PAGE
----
(Editor's note: Jeff Hardin wrote a guest column for CU Insight on early African American cooperation in NC. Please click here to read it.)
Sparked by an interest in learning more about early NC credit union history and in particular the contributions African Americans made to the movement, the League is conducting research on the first credit union in NC organized by African Americans. While the research is still in the early stages, more information is being compiled about Piedmont Credit Union, which was organized April 19, 1918 in Landis (Rowan County).
According to the African American CU Coalition (AACUC), Piedmont CU holds the distinction of being the first credit union chartered to serve African Americans in NC as well as the United States. "No one has been able to document an earlier chartering date than Piedmont's," said Jeff Hardin, NCCUL Director of Communications.
The League uncovered an article written in 1920 by Thomas Patterson, a founding member of the credit union, that chronicles the early days of the credit union. Patterson's account also notes that within a year of Piedmont's founding, three other African American CUs had organized in surrounding communities. "Beyond that article, we don't know a lot about Piedmont," noted Hardin. "The NC Credit Union Commission is looking into its archives, but thus far they have only been able find chartering information back to 1923. Hopefully, they will be able to uncover more information as they look further into their historical records."
In the meantime, research is turning to the local level to see if any historical documents exist at the Rowan County Courthouse, in African American Churches in the area and with family members who may have been connected with the credit union.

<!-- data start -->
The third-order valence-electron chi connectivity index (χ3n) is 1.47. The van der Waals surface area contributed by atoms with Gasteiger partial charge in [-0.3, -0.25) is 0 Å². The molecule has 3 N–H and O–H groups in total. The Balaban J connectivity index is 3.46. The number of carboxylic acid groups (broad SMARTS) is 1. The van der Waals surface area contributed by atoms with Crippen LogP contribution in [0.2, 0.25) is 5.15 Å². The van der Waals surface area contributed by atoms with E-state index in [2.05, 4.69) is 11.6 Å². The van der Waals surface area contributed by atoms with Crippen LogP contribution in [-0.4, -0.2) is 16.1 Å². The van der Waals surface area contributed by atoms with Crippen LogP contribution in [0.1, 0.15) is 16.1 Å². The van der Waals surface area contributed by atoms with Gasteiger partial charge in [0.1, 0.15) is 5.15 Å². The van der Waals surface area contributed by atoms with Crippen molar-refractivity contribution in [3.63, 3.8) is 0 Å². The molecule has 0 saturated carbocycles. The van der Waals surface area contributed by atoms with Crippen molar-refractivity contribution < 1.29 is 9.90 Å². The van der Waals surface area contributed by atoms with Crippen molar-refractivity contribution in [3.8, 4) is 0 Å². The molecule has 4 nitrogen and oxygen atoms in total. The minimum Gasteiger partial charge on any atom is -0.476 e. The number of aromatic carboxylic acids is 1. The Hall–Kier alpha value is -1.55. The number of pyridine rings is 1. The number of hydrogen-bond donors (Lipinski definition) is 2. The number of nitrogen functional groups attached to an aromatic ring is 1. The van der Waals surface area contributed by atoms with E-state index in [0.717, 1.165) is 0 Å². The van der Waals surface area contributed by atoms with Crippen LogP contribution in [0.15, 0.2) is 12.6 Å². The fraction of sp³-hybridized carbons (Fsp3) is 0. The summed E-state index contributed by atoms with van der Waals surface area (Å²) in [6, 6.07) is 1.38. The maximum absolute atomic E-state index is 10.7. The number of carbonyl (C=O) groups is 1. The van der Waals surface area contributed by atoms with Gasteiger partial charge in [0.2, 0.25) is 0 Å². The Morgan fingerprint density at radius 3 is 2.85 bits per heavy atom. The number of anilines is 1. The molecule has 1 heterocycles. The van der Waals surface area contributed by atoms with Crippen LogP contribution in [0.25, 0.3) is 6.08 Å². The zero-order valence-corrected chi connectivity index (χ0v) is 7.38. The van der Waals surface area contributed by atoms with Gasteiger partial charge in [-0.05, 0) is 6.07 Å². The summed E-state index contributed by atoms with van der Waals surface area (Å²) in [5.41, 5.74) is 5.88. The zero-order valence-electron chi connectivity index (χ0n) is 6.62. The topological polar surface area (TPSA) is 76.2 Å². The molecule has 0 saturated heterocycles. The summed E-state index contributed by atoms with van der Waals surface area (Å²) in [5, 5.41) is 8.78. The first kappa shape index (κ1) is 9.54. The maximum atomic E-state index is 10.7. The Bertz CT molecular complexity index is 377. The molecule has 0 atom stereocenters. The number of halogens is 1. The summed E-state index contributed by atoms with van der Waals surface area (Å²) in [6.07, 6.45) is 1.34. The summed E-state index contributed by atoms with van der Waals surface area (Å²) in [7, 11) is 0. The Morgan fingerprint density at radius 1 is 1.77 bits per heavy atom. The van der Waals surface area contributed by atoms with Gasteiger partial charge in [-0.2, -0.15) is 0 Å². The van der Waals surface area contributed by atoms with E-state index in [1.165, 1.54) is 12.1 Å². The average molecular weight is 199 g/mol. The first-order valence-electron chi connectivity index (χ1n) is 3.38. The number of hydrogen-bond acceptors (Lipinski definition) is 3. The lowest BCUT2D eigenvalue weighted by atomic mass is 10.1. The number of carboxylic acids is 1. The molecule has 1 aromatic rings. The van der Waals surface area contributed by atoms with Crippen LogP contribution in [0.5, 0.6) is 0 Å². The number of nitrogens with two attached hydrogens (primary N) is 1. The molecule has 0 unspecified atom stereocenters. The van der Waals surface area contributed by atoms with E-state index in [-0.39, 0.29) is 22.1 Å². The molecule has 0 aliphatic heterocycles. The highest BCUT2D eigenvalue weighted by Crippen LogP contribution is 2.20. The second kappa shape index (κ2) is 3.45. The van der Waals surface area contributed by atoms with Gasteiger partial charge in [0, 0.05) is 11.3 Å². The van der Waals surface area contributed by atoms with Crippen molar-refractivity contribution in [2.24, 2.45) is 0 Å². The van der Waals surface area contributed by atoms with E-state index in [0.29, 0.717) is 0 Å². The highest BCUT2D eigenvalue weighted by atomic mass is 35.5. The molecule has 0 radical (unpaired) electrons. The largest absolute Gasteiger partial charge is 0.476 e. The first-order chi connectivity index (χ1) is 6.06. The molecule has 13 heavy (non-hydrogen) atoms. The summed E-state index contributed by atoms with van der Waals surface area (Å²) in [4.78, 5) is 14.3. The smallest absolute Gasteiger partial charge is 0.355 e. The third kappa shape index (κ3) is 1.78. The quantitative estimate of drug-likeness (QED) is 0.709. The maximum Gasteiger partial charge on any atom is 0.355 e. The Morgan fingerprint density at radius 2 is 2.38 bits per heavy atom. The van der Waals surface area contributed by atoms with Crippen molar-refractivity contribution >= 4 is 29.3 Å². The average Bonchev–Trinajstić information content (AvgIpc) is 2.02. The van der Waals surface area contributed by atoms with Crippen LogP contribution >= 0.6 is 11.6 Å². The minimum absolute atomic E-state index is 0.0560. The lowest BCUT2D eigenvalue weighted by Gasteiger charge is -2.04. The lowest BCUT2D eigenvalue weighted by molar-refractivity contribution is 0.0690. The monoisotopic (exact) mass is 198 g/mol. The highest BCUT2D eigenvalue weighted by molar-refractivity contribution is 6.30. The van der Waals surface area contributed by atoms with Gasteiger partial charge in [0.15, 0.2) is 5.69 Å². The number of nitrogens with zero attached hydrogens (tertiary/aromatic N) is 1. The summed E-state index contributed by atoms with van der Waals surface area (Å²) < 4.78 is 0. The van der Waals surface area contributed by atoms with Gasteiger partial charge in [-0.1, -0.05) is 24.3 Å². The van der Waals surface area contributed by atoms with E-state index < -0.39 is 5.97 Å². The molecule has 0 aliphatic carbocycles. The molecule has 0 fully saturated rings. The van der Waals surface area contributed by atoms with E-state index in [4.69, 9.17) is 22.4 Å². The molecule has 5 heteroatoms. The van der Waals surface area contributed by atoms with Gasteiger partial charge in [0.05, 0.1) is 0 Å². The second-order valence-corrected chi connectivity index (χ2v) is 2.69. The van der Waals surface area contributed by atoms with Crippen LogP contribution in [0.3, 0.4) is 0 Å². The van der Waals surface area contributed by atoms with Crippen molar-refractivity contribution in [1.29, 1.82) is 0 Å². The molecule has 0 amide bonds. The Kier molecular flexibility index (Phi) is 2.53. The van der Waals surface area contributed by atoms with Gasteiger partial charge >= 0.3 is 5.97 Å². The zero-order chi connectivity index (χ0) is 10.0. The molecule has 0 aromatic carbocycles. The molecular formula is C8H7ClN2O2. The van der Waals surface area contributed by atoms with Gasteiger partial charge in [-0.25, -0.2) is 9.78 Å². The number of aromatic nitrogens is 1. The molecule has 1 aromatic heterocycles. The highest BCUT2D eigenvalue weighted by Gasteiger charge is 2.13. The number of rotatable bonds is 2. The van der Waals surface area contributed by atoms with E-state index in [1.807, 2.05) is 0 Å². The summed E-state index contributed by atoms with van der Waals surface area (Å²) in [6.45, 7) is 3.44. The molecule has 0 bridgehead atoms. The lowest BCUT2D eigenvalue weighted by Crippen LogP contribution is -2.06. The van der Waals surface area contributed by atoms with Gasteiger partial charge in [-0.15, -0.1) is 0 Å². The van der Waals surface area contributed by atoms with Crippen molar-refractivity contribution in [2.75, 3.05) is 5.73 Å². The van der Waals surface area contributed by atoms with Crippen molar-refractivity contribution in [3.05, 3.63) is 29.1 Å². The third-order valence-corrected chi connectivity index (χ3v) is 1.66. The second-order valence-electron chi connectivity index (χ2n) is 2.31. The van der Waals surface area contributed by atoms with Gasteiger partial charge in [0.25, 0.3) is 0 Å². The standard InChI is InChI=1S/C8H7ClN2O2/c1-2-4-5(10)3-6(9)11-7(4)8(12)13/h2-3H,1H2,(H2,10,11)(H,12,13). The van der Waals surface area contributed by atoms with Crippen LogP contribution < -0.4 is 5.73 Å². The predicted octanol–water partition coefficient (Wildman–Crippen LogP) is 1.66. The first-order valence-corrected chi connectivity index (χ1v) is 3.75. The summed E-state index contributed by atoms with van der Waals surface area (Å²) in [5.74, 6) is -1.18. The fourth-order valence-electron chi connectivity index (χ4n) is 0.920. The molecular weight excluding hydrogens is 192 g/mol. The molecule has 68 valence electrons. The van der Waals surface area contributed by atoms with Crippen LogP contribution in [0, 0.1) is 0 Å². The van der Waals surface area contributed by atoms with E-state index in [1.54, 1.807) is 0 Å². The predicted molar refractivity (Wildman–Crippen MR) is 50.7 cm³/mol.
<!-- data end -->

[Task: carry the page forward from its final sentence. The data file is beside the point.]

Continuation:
While the League conducts research on NC's first African American CU, the Southern Oral History Program (SOHP) is conducting interviews with African American CU leaders. Working in partnership with Self-Help CU, the SOHP has interviewed eight longtime African American CU leaders, including founders, managers and board members. They hope to receive grant funding to conduct more interviews in the future.
The SOHP is based at the Center for the Study of the American South at UNC Chapel Hill. For forty years, the program has worked to preserve the voices of the Southern past. Researchers have collected more than 5,000 interviews with people from all walks of life—from mill workers to civil rights leaders to future presidents of the United States.
The League hopes to eventually delve into some of the other early credit unions in NC, including the first, chartered in Lowe's Grove (Durham County) in 1916. "The African American research is most urgent because frankly we don't know a lot about their stories," noted Hardin. "African Americans made important contributions to the cooperative movement, and enthusiastically embraced the cooperative model from the very start. Their initial efforts at credit union formation eventually led to the Community Development CU system that thrives in NC today. Their accomplishments should be properly recognized.
"We also plan to weave their stories into some of the other credit union activities that were going on at that time so that we can tell our history in a fuller, more inclusive way," said Hardin. If you or your credit union has information that may be helpful in this process, please contact Jeff Hardin at (800) 822-8859, ext. 9063.